NOT A DAD JOKE

The shameful state of paid paternal leave worldwide

Some 80 countries around the world will celebrate Father’s Day this month. And yet, in 92 countries, new dads don’t have access to adequate paid time off to bond with their newborn babies.

A new analysis released by the United Nations Children’s Fund (UNICEF) shows that “almost two-thirds of the world’s children under one year old—nearly 90 million—live in countries where their fathers are not entitled by law to a single day of paid paternity leave.” That’s despite the increasingly large body of science that tells us meaningful interactions between newborns and dads can contribute to the child’s health and socioemotional development.

Paternal leave doesn’t just benefit kids, it also benefits new moms (pdf), helping to give women time to recover from pregnancy and childbirth. It also increases female employment because moms can return to work earlier, which in turn reduces the family’s poverty risk. And dads who take care of their children early tend to stay more involved in their kids’ lives as they grow up.

Momentum is growing worldwide for national policies that would give new dads paid leave to bond with their babies—led by countries like Sweden, Norway, Finland, Denmark, and Iceland, which offer generous and flexible parental leave policies. But much work remains to be done, especially in the United States, which is home to nearly 4 million infants. In fact, the US is one of only eight countries, including Suriname and Papua New Guinea, without a federally-mandated paid maternity or paternity leave policy.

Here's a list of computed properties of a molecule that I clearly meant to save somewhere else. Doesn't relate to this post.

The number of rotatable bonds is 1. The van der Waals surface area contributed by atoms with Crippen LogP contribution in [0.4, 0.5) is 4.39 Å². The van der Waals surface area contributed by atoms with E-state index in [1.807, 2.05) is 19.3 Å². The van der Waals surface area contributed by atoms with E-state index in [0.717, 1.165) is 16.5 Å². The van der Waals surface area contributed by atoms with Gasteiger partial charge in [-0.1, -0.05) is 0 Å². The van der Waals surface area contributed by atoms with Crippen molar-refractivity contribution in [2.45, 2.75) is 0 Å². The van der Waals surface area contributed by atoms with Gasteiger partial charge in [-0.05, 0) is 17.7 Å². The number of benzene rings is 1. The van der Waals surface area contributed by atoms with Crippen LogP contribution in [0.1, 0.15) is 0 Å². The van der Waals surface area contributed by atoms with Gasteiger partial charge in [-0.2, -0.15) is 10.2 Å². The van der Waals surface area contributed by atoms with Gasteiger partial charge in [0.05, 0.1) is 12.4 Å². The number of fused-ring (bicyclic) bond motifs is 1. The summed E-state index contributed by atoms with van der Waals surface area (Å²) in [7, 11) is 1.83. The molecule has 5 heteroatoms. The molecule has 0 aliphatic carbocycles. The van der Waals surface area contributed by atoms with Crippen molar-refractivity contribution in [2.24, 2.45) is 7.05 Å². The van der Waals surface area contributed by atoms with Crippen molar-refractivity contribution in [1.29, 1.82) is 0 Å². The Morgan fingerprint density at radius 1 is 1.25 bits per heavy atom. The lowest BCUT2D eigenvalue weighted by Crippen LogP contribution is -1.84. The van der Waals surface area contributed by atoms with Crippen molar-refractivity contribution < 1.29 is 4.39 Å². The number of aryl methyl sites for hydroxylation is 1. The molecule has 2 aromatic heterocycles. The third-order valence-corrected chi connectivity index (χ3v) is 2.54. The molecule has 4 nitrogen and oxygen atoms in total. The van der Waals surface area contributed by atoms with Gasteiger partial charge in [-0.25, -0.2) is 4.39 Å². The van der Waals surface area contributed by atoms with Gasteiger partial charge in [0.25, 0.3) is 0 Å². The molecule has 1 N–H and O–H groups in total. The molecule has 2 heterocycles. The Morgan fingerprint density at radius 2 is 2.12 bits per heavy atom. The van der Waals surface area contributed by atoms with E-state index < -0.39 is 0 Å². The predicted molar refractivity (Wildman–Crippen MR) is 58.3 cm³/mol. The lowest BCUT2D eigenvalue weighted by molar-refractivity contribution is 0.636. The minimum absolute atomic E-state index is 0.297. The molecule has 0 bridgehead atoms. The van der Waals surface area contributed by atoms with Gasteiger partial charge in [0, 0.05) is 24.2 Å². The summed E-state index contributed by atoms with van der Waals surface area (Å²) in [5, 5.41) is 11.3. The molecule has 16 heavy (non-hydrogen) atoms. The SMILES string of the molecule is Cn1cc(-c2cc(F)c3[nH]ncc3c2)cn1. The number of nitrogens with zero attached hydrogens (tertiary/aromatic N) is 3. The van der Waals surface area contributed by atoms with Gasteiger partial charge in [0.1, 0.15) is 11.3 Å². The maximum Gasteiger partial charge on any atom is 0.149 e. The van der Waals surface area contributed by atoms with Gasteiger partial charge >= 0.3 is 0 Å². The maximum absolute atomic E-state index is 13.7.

“We have to ask more of governments and more of employers if we’re going to give fathers and mothers the time and resources they need to nurture their children, particularly during the earliest years of a child’s life,” says UNICEF executive director Henrietta H. Fore.

The regional breakdown below shows the extent of the regional disparities in countries’ paternity or parental leave policies around the world:

This reporting is part of a series supported by a grant from the Bernard van Leer Foundation. The author’s views are not necessarily those of the Bernard van Leer Foundation.

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